The Western United States (from the perspective of European settlers) was initially written in pen (journals and map making) and with the view camera following the Louisiana Purchase. These historic and groundbreaking bodies of work were weaponized and utilized in Washington for funding the simultaneous expansion of industry and protection from industry, marking the the eventual disappearance of the land that these works so eloquently described. Conversely, such works were also used in inspiring the construction of our National Parks system and the preservation of particular landmarks as cultural monuments. I wanted to make a work that was both about light and the absence of light, perception and embodiment, representation and invisibility.
Black Mountain Detachment: Two Nights, From Waxing to Fully Stated (2008), for example, reinterprets the hanging walls of part of the Black Mountain Range in California. Over a period of two nights, my camera remained fixed in position, recording a singular portion of the mountain range and its adjacent valley floor, as the moon rose from behind the ridge, illuminating the horizontal ground, and obscuring, or erasing the mountains façade by leaving it in darkness. The lens was opened for the three and a half hour period that the waxing moon illuminated the valley floor while keeping the face of the mountain in silhouette, and then the process was repeated again on the following night, in full moonlight, on the same sheet of film. This simple gesture attempted to conflate a key exchange between illumination and seeming nonappearance, while pushing against the notion that a photograph necessarily marks a singular moment in time.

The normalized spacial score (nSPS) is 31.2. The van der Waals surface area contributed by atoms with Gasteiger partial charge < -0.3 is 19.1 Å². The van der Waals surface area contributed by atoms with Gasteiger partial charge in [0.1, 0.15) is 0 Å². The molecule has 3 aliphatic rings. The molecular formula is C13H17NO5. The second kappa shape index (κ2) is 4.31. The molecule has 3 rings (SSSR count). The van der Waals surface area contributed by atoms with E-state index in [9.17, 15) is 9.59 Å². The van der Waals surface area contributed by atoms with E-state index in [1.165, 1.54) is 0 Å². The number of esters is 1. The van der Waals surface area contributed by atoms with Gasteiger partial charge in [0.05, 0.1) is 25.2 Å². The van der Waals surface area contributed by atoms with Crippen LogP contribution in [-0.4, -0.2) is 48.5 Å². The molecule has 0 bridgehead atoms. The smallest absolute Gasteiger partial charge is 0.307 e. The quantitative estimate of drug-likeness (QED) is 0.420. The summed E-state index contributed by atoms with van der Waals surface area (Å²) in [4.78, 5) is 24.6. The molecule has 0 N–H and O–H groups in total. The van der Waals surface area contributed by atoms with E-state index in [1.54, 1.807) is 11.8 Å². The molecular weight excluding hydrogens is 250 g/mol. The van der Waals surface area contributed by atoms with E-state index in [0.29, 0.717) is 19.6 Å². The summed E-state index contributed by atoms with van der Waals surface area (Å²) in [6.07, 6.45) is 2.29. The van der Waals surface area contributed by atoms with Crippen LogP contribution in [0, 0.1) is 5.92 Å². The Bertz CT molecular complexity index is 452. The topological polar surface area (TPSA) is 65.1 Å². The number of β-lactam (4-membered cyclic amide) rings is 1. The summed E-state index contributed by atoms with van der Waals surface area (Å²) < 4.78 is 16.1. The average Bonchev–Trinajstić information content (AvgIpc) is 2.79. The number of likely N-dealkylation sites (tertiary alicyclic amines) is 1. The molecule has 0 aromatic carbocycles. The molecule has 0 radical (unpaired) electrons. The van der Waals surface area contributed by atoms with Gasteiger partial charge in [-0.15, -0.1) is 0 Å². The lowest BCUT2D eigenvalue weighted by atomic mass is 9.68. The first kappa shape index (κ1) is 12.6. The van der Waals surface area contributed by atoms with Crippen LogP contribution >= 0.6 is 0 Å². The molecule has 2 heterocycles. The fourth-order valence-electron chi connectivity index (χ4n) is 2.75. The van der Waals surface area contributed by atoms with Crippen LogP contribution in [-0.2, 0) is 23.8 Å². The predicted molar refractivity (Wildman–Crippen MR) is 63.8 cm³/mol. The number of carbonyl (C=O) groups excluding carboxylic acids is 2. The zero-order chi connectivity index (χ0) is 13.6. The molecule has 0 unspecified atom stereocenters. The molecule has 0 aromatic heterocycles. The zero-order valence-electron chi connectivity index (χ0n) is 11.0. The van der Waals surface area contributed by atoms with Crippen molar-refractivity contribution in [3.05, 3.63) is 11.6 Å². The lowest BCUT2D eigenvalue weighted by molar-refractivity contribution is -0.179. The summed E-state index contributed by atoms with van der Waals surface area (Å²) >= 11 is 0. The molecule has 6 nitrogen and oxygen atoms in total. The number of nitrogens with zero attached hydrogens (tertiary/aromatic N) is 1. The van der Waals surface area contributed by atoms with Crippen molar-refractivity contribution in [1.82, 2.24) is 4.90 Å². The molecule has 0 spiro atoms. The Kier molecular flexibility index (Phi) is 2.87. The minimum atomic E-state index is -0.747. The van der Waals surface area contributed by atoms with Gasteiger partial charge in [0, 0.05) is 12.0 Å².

The photograph is housed in an artist-made, trapezoidal frame. The top horizontal is larger than the bottom horizontal. Similar to the slope of hanging walls that make up the now erased mountains façade, this picture leans, supported by the wall where it is shown. The additional distance of the top horizon that this slant creates from the eye of the viewer corrects for this keystone, affording the rectilinear effect that photographic conventions are accustomed to.